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The U.S. Mint and its satellite branches produce all of the Gold, Silver, and Platinum, American Eagle bullion coins.
To provide maximum availability to the public, the United States Mint distributes US Bullion coins to a network of wholesalers, brokerage companies, precious metal firms, coin dealers, and participating banks known as the "Authorized Purchasers."
The U.S. Mint does not sell any bullion coins directly through their website.
The United States Mint also produces all numismatic coins and coins for circulation.
You can purchase Numismatic & Circulated Coins directly through the U.S. Mint's Website here.
After the U.S. Constitution had been ratified, the Secretary of the Treasury Alexander Hamilton prepared plans for a National Mint.
On April 2, of 1792, Congress passed The Coinage Act.
President George Washington appointed David Rittenhouse, who was the former treasurer of Pennsylvania, to be the first Director of the United States Mint.
His annual salary was $2000.00.
David Rittenhouse was also a celebrated astronomer and philosopher.
His achievements readily place him in the same distinguished class as Benjamin Franklin.
Rittenhouse believed that a coin’s design was a piece of artwork.
A year after Rittenhouse was appointed, the first US coins were minted.
Silver “half dimes” were the first official United States coinage struck by the mint, it is rumored that the silver came from George and Martha Washington’s very own silverware.
Under Rittenhouse, in March of 1793, the US Mint produced its first circulated coins, 11,178 copper cents.
David Rittenhouse resigned from the Mint on June 30, 1795, due to poor health, he died a year, later on, June 26, 1796.
In 1871, Congress approved a commemorative medal in Rittenhouse's honor.
In 2012, one of these early copper coins sold at auction for 1.38 million, see the article here: 1793 penny fetches $1.38M at U.S. auction - USA TODAY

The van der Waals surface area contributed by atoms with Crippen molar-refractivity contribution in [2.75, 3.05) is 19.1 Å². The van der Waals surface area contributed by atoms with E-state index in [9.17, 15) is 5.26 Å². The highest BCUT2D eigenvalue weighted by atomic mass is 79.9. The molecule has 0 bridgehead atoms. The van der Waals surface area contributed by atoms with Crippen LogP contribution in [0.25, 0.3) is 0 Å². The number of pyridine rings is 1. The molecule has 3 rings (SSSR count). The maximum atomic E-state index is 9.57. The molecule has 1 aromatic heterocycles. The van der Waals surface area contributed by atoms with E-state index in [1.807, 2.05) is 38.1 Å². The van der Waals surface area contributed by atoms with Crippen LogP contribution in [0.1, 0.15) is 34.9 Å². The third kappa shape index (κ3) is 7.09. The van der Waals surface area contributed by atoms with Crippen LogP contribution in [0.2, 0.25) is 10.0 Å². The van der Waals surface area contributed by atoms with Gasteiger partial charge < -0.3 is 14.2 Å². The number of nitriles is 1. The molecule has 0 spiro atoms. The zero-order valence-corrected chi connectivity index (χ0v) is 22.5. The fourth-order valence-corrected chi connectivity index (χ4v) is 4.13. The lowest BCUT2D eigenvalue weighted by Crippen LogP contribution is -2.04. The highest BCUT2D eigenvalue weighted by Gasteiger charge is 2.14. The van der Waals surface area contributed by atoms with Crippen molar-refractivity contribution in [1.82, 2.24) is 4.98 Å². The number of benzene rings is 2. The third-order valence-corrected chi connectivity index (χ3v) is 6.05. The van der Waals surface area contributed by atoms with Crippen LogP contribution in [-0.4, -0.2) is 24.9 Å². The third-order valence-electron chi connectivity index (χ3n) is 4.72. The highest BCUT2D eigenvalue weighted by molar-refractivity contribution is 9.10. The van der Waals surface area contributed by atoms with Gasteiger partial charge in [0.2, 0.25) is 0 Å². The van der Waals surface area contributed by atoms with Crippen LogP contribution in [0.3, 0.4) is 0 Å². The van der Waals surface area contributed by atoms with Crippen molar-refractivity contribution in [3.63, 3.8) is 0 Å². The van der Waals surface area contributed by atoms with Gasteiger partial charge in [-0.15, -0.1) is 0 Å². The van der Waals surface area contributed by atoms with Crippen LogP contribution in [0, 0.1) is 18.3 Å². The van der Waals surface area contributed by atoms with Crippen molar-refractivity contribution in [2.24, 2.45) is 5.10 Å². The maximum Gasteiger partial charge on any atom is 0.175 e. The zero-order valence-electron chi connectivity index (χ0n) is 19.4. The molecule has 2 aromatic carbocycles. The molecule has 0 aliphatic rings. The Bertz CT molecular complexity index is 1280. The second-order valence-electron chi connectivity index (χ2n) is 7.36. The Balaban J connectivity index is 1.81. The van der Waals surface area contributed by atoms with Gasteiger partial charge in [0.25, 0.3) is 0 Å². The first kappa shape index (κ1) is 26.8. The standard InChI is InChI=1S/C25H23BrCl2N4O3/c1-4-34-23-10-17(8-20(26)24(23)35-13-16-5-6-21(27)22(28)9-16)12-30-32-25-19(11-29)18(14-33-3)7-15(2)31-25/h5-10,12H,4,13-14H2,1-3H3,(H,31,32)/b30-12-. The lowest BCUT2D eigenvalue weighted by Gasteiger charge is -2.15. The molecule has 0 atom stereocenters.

The Coinage Act created the U.S. Mint and authorized construction of
the first United States Mint to be built in Philadelphia, PA., which
at the time was the nation’s capital.
Shortly after David Rittenhouse was appointed, as the Director of the U.S. Mint, on July 18, 1792, he purchased two lots of land, in Philadelphia, at Seventh Street and 631 Filbert Street, for $4,266.66.
The construction of the first U.S. Mint began on July 31, 1792, and by
September, a smelting furnace was installed.
The smelt house was the first government building erected by The
A three-story brick structure was built a few months later; it bore
the name "Ye Olde Mint" (photo - left), it faced Seventh Street in Philadelphia.
The newly built U.S. Mint site consisted of the "Ye Olde Mint" building, a smelter house, a mill house and in the basement of the Mint, large brick vaults were constructed to contain gold, silver, copper bullion bars, and pressed coins.
The Ye Olde Mint produced coins at this location for more than 20 years.
Unfortunately, in 1816, there was a fire at the Olde Mint, it destroyed the smelter house and the mill house.
The mill house burned to the ground and was replaced with a
large brick building; it included a new powerful steam engine in the basement to run the coin pressing machinery, on the floor above.
The smelting house was not rebuilt and was moved to a second Philadelphia location.
In 1833, all U.S. Mint operations were moved to the second Philadelphia Mint location and the property where the first U.S. Mint stood, was sold.
The "Ye Olde Mint" building was demolished a few years after the photo above was taken, in 1908.
In contrast concerning the production of capacity; the modern-day Philadelphia Mint can strike as many as one million coins in a half-hour whereas it would have taken the “Ye Olde Mint” three years to produce the same amount of coins.
The initials found on the bottom half of U.S. minted coinage are those of the coin's Designer, and the Engraver.
On the coin photo, to the right, you can see the Designer's initials and the Engraver's initials are circled in red.
If the coin has the same designer and engraver, there is no specification as to which side of the coin the initials will be found, however, they will be found somewhere on the bottom half of the coin.
This method of recognizing a U.S. coin's designer and engraver is commonplace among modern US coins.
The "Face Value" of a bullion coin, does not represent the "Real Value" of a precious metal bullion coin.
US Bullion Coins are bought and sold based on the current market spot price of gold, silver or platinum, plus a small premium to cover minting, handling, distribution, and marketing costs.
Gold, Silver and Platinum Spot Price Charts are located on every one of the bullion coin pages below.
U.S. Mint & U.S. Bullion Coins
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